President Francois Mitterrand is putting a personal stamp on French politics - and European and international affairs - that even the most enthusiastic Francophile might well have been hard pressed to anticipate when Mitterrand took office in 1981.
What is now in question, after the surprise resignation of the French Cabinet Tuesday and the appointment of Laurent Fabius, a close confidant of Mitterrand, as new prime minister, is the extent to which Mitterrand, by this step, will be able to regain the initiative over his middle-of-the-road and rightist opponents.
The Fabius appointment, after all, is a direct signal that Mitterrand, a Socialist, plans to continue his controversial programs aimed at making French industry more competitive by curbing excessive government intervention in the nation's economy. In economic terms, Fabius is to the right of former Prime Minister Pierre Mauroy. Fabius has already said that tougher austerity measures will be needed to revitalize the economy.
A number of issues, as of this writing, remain to be resolved, including the dimensions of the future national political role of the Communists. But for the Western democracies in general, the degree to which President Mitterrand is able to regain the political momentum after a period of increasing public disillusionment is a crucial matter in itself. What needs to be kept in larger perspective amid all the internal political maneuvering now going on in Paris, is that Mitterrand has increasingly filled an assertive leadership role in European politics during recent months. That larger leadership role has been particularly welcome during this period when the United States - to all intents and purposes - is in an election-year lull that often makes it difficult for a politically divided Congress and White House to undertake new foreign policy initiatives jointly.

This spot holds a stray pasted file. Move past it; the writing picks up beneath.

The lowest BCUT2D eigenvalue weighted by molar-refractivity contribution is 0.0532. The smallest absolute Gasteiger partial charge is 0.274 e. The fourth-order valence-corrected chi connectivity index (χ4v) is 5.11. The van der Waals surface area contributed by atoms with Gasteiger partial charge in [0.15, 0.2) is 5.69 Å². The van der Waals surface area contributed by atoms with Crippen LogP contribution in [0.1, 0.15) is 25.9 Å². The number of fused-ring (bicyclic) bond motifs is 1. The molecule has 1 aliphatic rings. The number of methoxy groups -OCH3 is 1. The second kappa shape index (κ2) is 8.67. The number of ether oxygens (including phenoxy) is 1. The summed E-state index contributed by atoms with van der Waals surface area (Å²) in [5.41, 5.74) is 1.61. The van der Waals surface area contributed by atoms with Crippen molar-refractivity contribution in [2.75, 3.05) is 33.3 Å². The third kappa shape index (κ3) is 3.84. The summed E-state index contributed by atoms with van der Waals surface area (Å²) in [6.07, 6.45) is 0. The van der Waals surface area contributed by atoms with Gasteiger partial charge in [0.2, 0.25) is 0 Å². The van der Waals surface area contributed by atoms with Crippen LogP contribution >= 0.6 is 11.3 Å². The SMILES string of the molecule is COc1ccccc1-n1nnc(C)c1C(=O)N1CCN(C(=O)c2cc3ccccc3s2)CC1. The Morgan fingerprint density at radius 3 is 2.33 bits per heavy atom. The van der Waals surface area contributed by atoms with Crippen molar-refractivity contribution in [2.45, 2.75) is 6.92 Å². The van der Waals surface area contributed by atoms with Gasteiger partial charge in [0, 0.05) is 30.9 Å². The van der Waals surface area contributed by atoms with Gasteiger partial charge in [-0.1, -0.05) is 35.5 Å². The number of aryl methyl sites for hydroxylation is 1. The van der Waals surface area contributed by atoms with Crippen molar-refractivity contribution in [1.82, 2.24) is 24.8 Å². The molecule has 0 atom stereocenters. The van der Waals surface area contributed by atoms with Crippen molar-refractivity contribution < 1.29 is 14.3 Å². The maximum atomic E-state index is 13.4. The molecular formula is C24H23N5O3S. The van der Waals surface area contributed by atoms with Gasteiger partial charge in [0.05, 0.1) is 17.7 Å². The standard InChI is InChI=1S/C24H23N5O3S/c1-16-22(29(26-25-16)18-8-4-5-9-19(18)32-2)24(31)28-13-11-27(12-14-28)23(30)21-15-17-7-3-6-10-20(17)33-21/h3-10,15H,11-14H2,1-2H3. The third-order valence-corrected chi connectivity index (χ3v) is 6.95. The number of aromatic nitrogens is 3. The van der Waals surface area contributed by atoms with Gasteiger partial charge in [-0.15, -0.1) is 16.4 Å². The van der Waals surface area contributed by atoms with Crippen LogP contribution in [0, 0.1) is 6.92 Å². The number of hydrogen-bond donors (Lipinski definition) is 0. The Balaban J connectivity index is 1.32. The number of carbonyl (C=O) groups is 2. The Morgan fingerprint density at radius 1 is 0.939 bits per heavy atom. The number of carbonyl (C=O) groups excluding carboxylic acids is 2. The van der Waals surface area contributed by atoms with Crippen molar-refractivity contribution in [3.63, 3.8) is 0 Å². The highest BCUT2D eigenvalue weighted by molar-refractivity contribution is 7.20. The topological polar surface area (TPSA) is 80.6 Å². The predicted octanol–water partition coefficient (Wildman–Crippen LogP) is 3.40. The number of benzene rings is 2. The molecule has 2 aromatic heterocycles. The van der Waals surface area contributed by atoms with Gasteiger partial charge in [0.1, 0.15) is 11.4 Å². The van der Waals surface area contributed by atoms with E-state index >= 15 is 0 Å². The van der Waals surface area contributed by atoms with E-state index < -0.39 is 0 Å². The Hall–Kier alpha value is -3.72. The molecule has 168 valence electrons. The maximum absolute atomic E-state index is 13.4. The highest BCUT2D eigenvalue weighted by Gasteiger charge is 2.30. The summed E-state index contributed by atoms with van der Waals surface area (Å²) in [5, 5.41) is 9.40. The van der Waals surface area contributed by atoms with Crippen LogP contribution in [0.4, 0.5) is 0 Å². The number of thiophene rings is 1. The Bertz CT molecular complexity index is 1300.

In recent weeks, it should be noted, Mitterrand has:
* Visited Moscow to press the case for the release of Soviet dissident Andrei Sakharov, while standing firm in his support of new US missiles in Europe.
* Visited the Mideast, where he backed a proposal by Jordan's King Hussein calling for an international conference to end the continuing Arab-Israeli impasse.
* Pressed the case for continued and even closer defense cooperation between West Germany and France.
On perhaps no issue has Mr. Mitterrand's assertiveness in past months been more welcome than his effort to prod Europe's frequently contentious neighbors into seeking closer political and economic cooperation.
The French government has come under mounting public criticism from both the left and right - including criticism of austerity programs and job cuts, as well as government efforts to curb press monopolies and reform private schools.
Mitterrand recently called for national referendums on issues involving personal freedom.
The degree to which Mitterrand regains the initiative in domestic French politics will determine the freedom he will have to fill a larger role in European and international affairs.